This issue of The KAIST Herald will be my last as the editor-in-chief and as a KAIST student. The simultaneous letting go of my two main responsibilities for the past year and four years, respectively, has left me feeling disoriented. Albeit, with the coming exams and final term projects KAIST has so generously bombarded me with as a parting gift, it is hard to dwell on these troubling emotions. It is even more difficult to somehow substantialize graduation - accept that I will survive the coming two weeks, that I will have to pack the items in my room that have accumulated on a monstrous scale during the past four years, and that I will leave KAIST knowing that I will never need to come back in obligation. My sitting here at Handel and Gretel café, where I have grown so accustomed coming every morning to eat breakfast or to do work, is the first time I am really combing through these terrifying thoughts and feeling the panic creep in. But as unsettling as it is, this time is providing me with an epiphany that I want to share with you readers because I feel it is at least worth acknowledging during your time here.
I had the wrong idea of what a final semester in college should be like. I thought the best way to spend it was to do all the things only a college student can: play, play, and play. So naturally, I was resentful of my 19-credit schedule - along with the responsibilities as the editor, it nearly gave me no free time to do as I desired. I spent my last semester studying and working, to the point where people questioned if it really was my last semester. But now, although a bit late in the realizing, I see that I have spent my time doing just as I originally intended: doing all the things only a college student can. See, the best aspect of college is the endowed freedom to schedule an entire day from beginning to end. We can choose what to eat, befriend who we want to be with, pick courses that interest us (admittedly, this requires a bit of luck in the random drawing process), contemplate between studying and sleeping, and be who we want to be. These seemingly small liberties are liberties that are not taken for granted elsewhere as we enter “the real world.” There are definitely times when it seems that our freedoms do not exist - no choice but to study over sleep, no choice but to eat at the school cafeteria, no choice but to be with your project partners, and no choice but to take this course in order to graduate. However, oftentimes these are just sacrifices one must make in order to fulfill a bigger choice he or she made in advance, and they should never be confused as restrictions on our freedom.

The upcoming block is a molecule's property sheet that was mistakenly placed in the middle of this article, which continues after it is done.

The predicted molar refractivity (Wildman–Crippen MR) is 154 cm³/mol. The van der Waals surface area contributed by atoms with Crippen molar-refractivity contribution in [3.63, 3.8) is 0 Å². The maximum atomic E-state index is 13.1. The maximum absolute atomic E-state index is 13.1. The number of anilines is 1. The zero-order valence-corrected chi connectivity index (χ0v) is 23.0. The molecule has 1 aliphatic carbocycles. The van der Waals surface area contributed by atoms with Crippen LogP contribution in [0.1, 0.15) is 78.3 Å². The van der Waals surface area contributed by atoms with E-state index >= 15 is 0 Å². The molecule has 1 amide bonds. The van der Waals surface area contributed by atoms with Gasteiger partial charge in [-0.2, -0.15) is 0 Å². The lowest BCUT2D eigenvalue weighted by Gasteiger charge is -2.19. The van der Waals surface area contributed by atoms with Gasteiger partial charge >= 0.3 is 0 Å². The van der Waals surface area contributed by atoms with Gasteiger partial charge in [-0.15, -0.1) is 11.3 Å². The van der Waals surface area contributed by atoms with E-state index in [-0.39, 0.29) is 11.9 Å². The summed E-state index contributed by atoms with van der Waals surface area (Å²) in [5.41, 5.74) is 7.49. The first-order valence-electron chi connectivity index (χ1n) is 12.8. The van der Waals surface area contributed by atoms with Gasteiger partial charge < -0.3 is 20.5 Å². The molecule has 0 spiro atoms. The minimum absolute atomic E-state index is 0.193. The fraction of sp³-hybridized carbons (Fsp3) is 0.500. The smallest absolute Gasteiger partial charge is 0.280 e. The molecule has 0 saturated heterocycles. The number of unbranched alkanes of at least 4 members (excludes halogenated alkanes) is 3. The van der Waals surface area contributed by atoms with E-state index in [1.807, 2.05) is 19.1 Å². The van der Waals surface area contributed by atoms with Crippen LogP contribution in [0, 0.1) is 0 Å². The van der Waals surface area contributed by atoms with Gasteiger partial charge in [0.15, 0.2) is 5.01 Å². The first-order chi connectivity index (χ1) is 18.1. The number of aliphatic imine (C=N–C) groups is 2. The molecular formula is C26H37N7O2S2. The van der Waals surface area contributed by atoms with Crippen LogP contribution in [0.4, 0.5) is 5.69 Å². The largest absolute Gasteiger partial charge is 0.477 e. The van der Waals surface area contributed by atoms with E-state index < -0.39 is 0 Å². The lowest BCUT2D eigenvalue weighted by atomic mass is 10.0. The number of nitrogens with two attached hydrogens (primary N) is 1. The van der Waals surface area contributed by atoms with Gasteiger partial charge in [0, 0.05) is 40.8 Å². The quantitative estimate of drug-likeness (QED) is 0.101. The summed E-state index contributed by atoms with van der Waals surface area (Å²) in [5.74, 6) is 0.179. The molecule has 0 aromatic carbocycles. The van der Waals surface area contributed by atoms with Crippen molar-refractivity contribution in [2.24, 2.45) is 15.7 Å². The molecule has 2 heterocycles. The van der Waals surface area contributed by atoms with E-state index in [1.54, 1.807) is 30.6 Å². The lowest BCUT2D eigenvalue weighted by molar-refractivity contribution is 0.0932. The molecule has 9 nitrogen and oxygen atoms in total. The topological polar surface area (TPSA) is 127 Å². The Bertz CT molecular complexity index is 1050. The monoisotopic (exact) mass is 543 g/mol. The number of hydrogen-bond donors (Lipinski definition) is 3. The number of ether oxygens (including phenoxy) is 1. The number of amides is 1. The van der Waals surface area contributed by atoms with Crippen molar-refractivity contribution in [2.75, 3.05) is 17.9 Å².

I am not saying that I had been able to manage this optimism throughout my time at KAIST. But, I hope that my epiphany helps you somehow during your times of distress - perhaps by helping you remember that you have the freedom to choose not for that day if you are feeling terrible and choose not to continue on if you really believe it is not your path; or perhaps, by keeping you motivated with the reminder that you used your right to freedom for a bigger choice.